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On Sat, Jul 19, 2008 at 04:27:09AM +0900, C.E. Thornton wrote:
> Looking at the code I see that, However:
>=20
>  When the path ~name it by definition IS NOT A VALID  pathname.
>=20
>  FOR EXAMPLE:   if your home dir is "/home"
>=20
>  In your home directory make the following directories
>   "/home/test" and "/home/~test"
>=20
>  Check these results:
>=20
>   cd test     =3D=3D> /home/test
>   cd ~test   =3D=3D> /home/~test      # Note this interpreted as "/home/~=
test"
>                                                   # NOT /home/test !
>   cd ~/test  =3D=3D> /home/test
>=20
>   So as you can see -- It appears that Ruby mishandles path expansion!
>=20

The logic, as implemented by the Bourne shell, is that when a tilde is=20
encountered as an element of a path, it's expanded to the home directory of=
=20
the user. If the tilde is followed immediately by the name of a user, it's=
=20
expanded to that user's home directory. If the tilde is followed by somethi=
ng=20
other than a path separator that is not the name of a user, it isn't expand=
ed=20
at all. In any case, the tilde can be escaped with a backslash. This is a=
=20
macro expansion performed regardless of whether a directory actually named=
=20
~whatever exists, as shown below.

It's not a Linux/Unix thing per se, but a behavior of the Bourne shell that=
's=20
been adopted in other contexts.

Demonstration in DASH, a POSIX-compliant Bourne shell:

$ whoami
mboeh
$ echo $HOME
/home/mboeh
$ echo ~
/home/mboeh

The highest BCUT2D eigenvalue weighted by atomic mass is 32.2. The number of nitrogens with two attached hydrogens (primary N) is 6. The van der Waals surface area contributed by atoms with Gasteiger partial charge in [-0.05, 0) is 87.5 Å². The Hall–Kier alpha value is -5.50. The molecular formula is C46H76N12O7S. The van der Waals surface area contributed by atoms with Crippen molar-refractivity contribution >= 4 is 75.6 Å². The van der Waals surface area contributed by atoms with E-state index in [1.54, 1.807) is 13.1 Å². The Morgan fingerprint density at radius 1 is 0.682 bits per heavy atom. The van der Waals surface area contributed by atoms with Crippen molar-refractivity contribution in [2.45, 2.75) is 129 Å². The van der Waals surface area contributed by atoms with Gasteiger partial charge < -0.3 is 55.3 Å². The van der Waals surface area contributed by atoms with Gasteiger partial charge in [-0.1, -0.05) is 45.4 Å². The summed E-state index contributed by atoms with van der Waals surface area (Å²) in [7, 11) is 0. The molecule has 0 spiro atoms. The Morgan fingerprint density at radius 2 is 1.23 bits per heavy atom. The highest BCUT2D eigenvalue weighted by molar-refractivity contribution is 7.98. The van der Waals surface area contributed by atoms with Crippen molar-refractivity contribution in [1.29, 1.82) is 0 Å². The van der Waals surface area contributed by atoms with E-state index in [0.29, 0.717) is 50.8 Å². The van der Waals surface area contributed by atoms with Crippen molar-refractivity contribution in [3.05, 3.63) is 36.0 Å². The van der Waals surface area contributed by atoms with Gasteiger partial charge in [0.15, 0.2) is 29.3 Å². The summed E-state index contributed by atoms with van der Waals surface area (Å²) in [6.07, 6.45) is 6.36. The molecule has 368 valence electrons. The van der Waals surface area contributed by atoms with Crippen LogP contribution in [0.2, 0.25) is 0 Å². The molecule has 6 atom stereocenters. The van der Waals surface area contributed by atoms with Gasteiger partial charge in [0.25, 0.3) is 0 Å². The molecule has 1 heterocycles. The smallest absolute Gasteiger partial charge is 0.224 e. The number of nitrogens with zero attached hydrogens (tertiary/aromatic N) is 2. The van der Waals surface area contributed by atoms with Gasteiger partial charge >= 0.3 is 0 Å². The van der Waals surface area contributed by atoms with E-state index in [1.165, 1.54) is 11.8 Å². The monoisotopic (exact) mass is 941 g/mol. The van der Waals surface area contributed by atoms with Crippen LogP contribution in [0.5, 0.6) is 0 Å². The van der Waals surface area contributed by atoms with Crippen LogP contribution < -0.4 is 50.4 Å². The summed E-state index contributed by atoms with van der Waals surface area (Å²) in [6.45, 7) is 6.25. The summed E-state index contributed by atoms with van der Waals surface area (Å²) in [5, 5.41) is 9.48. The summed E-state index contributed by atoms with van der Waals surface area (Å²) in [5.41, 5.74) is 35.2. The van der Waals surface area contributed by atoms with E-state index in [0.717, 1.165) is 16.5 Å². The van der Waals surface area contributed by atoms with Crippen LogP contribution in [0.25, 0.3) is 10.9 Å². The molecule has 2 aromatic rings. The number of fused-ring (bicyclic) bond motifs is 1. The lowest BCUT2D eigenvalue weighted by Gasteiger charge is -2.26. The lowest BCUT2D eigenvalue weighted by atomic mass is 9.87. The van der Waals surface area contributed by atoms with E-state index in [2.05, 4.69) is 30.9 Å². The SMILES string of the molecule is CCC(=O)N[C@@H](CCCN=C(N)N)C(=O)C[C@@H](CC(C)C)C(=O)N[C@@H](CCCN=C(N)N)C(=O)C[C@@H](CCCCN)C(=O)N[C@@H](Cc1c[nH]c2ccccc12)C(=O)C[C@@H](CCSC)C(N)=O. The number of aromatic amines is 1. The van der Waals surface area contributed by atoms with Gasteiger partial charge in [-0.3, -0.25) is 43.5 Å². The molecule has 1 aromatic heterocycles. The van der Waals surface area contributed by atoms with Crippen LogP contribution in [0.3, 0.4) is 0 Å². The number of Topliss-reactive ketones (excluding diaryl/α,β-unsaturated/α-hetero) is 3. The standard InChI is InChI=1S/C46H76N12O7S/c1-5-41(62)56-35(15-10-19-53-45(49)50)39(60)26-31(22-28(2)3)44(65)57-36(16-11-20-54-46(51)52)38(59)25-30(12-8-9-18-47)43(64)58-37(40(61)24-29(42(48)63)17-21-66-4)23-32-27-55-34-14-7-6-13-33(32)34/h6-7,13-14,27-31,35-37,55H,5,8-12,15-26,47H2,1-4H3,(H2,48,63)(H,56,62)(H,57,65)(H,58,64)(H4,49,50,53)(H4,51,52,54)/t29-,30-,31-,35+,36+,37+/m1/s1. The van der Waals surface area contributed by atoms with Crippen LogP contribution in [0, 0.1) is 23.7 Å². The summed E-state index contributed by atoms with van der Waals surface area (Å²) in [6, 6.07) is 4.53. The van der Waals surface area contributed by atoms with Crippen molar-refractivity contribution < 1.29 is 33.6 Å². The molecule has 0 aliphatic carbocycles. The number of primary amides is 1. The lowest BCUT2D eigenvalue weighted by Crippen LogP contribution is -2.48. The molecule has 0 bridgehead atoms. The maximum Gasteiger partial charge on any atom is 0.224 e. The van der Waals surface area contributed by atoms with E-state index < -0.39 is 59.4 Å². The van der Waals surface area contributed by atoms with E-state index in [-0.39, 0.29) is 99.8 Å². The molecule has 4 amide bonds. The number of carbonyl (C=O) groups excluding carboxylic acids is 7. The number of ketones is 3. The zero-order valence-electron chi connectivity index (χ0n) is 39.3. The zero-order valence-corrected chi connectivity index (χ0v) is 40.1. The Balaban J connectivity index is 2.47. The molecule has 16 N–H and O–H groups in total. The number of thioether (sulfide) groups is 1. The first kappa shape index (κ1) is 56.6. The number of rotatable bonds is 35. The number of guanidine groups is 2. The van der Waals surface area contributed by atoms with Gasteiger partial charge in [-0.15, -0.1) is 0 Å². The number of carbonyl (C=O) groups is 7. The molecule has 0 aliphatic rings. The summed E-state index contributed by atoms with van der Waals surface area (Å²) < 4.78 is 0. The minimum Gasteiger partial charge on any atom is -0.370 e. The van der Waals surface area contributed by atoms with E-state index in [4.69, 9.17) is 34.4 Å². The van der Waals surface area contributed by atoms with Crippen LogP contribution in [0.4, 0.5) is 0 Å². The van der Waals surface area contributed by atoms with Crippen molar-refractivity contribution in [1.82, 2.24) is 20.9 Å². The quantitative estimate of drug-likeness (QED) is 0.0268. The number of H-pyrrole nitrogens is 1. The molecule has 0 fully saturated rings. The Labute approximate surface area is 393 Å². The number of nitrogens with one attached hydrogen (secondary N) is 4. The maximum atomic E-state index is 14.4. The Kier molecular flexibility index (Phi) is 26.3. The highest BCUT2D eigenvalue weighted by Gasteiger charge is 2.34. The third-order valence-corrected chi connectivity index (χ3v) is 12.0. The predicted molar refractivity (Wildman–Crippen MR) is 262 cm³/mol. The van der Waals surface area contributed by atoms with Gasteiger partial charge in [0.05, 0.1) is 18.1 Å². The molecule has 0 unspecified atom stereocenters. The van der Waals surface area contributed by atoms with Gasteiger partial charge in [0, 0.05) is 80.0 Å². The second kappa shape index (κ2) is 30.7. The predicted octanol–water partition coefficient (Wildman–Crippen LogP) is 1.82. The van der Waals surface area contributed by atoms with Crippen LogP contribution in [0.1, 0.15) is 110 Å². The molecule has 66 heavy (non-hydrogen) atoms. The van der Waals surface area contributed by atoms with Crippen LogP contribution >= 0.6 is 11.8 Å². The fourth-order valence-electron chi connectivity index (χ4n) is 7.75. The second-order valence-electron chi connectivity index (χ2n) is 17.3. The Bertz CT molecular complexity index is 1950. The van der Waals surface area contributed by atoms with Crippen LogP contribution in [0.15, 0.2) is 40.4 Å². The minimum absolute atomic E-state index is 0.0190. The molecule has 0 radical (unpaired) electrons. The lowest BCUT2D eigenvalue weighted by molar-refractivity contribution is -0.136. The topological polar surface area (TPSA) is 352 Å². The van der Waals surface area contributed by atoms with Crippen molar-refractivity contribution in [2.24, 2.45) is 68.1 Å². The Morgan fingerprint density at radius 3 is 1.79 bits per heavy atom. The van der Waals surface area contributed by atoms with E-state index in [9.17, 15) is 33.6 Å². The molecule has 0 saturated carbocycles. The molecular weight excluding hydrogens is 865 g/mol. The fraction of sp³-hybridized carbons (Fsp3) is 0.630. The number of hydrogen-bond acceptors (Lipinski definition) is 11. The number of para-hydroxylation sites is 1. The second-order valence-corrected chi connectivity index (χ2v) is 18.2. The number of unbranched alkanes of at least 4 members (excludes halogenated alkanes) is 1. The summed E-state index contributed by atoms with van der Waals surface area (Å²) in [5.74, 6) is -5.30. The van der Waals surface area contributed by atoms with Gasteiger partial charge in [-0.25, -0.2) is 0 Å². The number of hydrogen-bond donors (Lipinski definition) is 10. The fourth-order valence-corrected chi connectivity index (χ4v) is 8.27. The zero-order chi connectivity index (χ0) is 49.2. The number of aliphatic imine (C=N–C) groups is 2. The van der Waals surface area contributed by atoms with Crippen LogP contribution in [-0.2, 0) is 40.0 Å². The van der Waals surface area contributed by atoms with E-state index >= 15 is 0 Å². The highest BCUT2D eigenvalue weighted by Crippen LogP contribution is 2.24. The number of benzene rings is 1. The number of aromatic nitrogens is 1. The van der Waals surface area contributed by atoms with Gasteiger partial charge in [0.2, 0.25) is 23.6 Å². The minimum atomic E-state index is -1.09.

$ echo ~mboeh
/home/mboeh
$ echo ~root
/root
$ echo ~root/mysterious_directory
/root/mysterious_directory
$ echo \~mboeh
~mboeh
$ mkdir \~root
$ echo ~root
/root
$ echo ~nosuchuser
~nosuchuser

That said, it appears File#expand_path is inconsistent with the Bourne shel=
l=20
in that "~nosuchuser" raises an exception rather than just leaving the tild=
e=20
unexpanded.

--=20
Matthew Boeh

--pWyiEgJYm5f9v55/
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--pWyiEgJYm5f9v55/--

On Sat, Jul 19, 2008 at 04:27:09AM +0900, C.E. Thornton wrote:
> Looking at the code I see that, However:
>=20
>  When the path ~name it by definition IS NOT A VALID  pathname.
>=20
>  FOR EXAMPLE:   if your home dir is "/home"
>=20
>  In your home directory make the following directories
>   "/home/test" and "/home/~test"
>=20
>  Check these results:
>=20
>   cd test     =3D=3D> /home/test
>   cd ~test   =3D=3D> /home/~test      # Note this interpreted as "/home/~=
test"
>                                                   # NOT /home/test !
>   cd ~/test  =3D=3D> /home/test
>=20
>   So as you can see -- It appears that Ruby mishandles path expansion!
>=20

The logic, as implemented by the Bourne shell, is that when a tilde is=20
encountered as an element of a path, it's expanded to the home directory of=
=20
the user. If the tilde is followed immediately by the name of a user, it's=
=20
expanded to that user's home directory. If the tilde is followed by somethi=
ng=20
other than a path separator that is not the name of a user, it isn't expand=
ed=20
at all. In any case, the tilde can be escaped with a backslash. This is a=
=20
macro expansion performed regardless of whether a directory actually named=
=20
~whatever exists, as shown below.

It's not a Linux/Unix thing per se, but a behavior of the Bourne shell that=
's=20
been adopted in other contexts.

Demonstration in DASH, a POSIX-compliant Bourne shell:

$ whoami
mboeh
$ echo $HOME
/home/mboeh
$ echo ~
/home/mboeh
$ echo ~mboeh
/home/mboeh
$ echo ~root
/root
$ echo ~root/mysterious_directory
/root/mysterious_directory
$ echo \~mboeh
~mboeh
$ mkdir \~root
$ echo ~root
/root
$ echo ~nosuchuser
~nosuchuser

That said, it appears File#expand_path is inconsistent with the Bourne shel=
l=20
in that "~nosuchuser" raises an exception rather than just leaving the tild=
e=20
unexpanded.

--=20
Matthew Boeh
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